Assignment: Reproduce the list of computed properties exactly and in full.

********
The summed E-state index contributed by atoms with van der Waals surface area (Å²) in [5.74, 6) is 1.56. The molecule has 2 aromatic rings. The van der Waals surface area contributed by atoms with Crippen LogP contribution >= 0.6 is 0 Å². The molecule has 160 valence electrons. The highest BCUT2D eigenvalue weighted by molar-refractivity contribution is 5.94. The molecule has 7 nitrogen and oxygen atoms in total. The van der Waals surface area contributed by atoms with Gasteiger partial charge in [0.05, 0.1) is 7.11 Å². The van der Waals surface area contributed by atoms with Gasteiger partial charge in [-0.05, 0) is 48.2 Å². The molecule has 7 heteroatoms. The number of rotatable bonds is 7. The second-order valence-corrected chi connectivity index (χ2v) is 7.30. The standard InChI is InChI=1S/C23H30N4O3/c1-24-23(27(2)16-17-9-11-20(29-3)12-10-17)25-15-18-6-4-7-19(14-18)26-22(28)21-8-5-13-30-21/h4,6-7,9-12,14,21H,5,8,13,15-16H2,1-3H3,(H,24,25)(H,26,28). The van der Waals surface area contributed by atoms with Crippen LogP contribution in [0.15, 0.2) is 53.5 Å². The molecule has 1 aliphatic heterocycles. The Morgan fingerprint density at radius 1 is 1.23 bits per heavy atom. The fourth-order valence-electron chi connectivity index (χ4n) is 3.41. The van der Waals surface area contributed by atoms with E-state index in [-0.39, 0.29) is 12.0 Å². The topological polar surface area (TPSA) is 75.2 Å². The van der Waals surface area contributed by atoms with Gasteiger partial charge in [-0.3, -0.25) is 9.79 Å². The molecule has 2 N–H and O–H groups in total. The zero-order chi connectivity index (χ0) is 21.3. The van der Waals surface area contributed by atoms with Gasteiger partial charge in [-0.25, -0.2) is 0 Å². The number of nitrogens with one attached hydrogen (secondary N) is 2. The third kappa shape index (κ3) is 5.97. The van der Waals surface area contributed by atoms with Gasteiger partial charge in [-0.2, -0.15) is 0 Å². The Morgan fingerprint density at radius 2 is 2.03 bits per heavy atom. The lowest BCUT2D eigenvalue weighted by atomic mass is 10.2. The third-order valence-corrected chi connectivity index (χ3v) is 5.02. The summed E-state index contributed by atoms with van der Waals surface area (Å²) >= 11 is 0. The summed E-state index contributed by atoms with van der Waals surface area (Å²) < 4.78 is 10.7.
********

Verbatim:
The summed E-state index contributed by atoms with van der Waals surface area (Å²) in [5.74, 6) is 1.56. The molecule has 2 aromatic rings. The van der Waals surface area contributed by atoms with Crippen LogP contribution >= 0.6 is 0 Å². The molecule has 160 valence electrons. The highest BCUT2D eigenvalue weighted by molar-refractivity contribution is 5.94. The molecule has 7 nitrogen and oxygen atoms in total. The van der Waals surface area contributed by atoms with Gasteiger partial charge in [0.05, 0.1) is 7.11 Å². The van der Waals surface area contributed by atoms with Gasteiger partial charge in [-0.05, 0) is 48.2 Å². The molecule has 7 heteroatoms. The number of rotatable bonds is 7. The second-order valence-corrected chi connectivity index (χ2v) is 7.30. The standard InChI is InChI=1S/C23H30N4O3/c1-24-23(27(2)16-17-9-11-20(29-3)12-10-17)25-15-18-6-4-7-19(14-18)26-22(28)21-8-5-13-30-21/h4,6-7,9-12,14,21H,5,8,13,15-16H2,1-3H3,(H,24,25)(H,26,28). The van der Waals surface area contributed by atoms with Crippen LogP contribution in [0.15, 0.2) is 53.5 Å². The molecule has 1 aliphatic heterocycles. The Morgan fingerprint density at radius 1 is 1.23 bits per heavy atom. The fourth-order valence-electron chi connectivity index (χ4n) is 3.41. The van der Waals surface area contributed by atoms with E-state index in [-0.39, 0.29) is 12.0 Å². The topological polar surface area (TPSA) is 75.2 Å². The van der Waals surface area contributed by atoms with Gasteiger partial charge in [-0.3, -0.25) is 9.79 Å². The molecule has 2 N–H and O–H groups in total. The zero-order chi connectivity index (χ0) is 21.3. The van der Waals surface area contributed by atoms with Gasteiger partial charge in [-0.25, -0.2) is 0 Å². The number of nitrogens with one attached hydrogen (secondary N) is 2. The third kappa shape index (κ3) is 5.97. The van der Waals surface area contributed by atoms with Gasteiger partial charge in [-0.2, -0.15) is 0 Å². The Morgan fingerprint density at radius 2 is 2.03 bits per heavy atom. The lowest BCUT2D eigenvalue weighted by atomic mass is 10.2. The third-order valence-corrected chi connectivity index (χ3v) is 5.02. The summed E-state index contributed by atoms with van der Waals surface area (Å²) >= 11 is 0. The summed E-state index contributed by atoms with van der Waals surface area (Å²) < 4.78 is 10.7.